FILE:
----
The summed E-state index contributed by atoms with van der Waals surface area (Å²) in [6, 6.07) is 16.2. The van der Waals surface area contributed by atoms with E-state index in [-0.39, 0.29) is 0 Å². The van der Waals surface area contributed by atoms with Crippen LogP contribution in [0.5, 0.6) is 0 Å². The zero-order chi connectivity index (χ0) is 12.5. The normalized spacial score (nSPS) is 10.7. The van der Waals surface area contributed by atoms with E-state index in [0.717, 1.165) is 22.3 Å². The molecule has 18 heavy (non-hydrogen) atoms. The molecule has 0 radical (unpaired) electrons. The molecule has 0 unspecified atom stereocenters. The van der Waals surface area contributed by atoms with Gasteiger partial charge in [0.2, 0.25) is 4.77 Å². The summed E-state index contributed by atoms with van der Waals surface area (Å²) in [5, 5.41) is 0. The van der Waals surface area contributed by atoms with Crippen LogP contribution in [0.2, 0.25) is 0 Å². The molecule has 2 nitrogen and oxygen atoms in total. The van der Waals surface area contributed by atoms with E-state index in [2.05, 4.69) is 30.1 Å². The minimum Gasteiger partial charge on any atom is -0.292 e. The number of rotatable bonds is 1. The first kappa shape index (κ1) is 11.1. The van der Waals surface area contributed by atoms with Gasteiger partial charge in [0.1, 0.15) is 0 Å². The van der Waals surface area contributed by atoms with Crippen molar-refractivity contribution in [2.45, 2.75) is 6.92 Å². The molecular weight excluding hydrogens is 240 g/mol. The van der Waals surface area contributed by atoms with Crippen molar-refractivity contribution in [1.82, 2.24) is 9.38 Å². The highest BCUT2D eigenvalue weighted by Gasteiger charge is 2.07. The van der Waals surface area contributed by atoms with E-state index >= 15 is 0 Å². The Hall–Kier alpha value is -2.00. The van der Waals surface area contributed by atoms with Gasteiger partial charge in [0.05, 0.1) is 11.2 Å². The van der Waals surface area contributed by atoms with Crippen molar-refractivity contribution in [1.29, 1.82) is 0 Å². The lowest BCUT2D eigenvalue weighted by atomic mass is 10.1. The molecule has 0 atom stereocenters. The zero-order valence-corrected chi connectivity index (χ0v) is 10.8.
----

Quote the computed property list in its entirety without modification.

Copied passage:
The summed E-state index contributed by atoms with van der Waals surface area (Å²) in [6, 6.07) is 16.2. The van der Waals surface area contributed by atoms with E-state index in [-0.39, 0.29) is 0 Å². The van der Waals surface area contributed by atoms with Crippen LogP contribution in [0.5, 0.6) is 0 Å². The zero-order chi connectivity index (χ0) is 12.5. The normalized spacial score (nSPS) is 10.7. The van der Waals surface area contributed by atoms with E-state index in [0.717, 1.165) is 22.3 Å². The molecule has 18 heavy (non-hydrogen) atoms. The molecule has 0 radical (unpaired) electrons. The molecule has 0 unspecified atom stereocenters. The van der Waals surface area contributed by atoms with Gasteiger partial charge in [0.2, 0.25) is 4.77 Å². The summed E-state index contributed by atoms with van der Waals surface area (Å²) in [5, 5.41) is 0. The van der Waals surface area contributed by atoms with Crippen LogP contribution in [0.2, 0.25) is 0 Å². The molecule has 2 nitrogen and oxygen atoms in total. The van der Waals surface area contributed by atoms with E-state index in [2.05, 4.69) is 30.1 Å². The minimum Gasteiger partial charge on any atom is -0.292 e. The number of rotatable bonds is 1. The first kappa shape index (κ1) is 11.1. The van der Waals surface area contributed by atoms with Gasteiger partial charge in [0.1, 0.15) is 0 Å². The van der Waals surface area contributed by atoms with Crippen molar-refractivity contribution in [2.45, 2.75) is 6.92 Å². The molecular weight excluding hydrogens is 240 g/mol. The van der Waals surface area contributed by atoms with Crippen molar-refractivity contribution in [1.82, 2.24) is 9.38 Å². The highest BCUT2D eigenvalue weighted by Gasteiger charge is 2.07. The van der Waals surface area contributed by atoms with E-state index >= 15 is 0 Å². The Hall–Kier alpha value is -2.00. The van der Waals surface area contributed by atoms with Gasteiger partial charge in [0.05, 0.1) is 11.2 Å². The van der Waals surface area contributed by atoms with Crippen molar-refractivity contribution in [1.29, 1.82) is 0 Å². The lowest BCUT2D eigenvalue weighted by atomic mass is 10.1. The molecule has 0 atom stereocenters. The zero-order valence-corrected chi connectivity index (χ0v) is 10.8.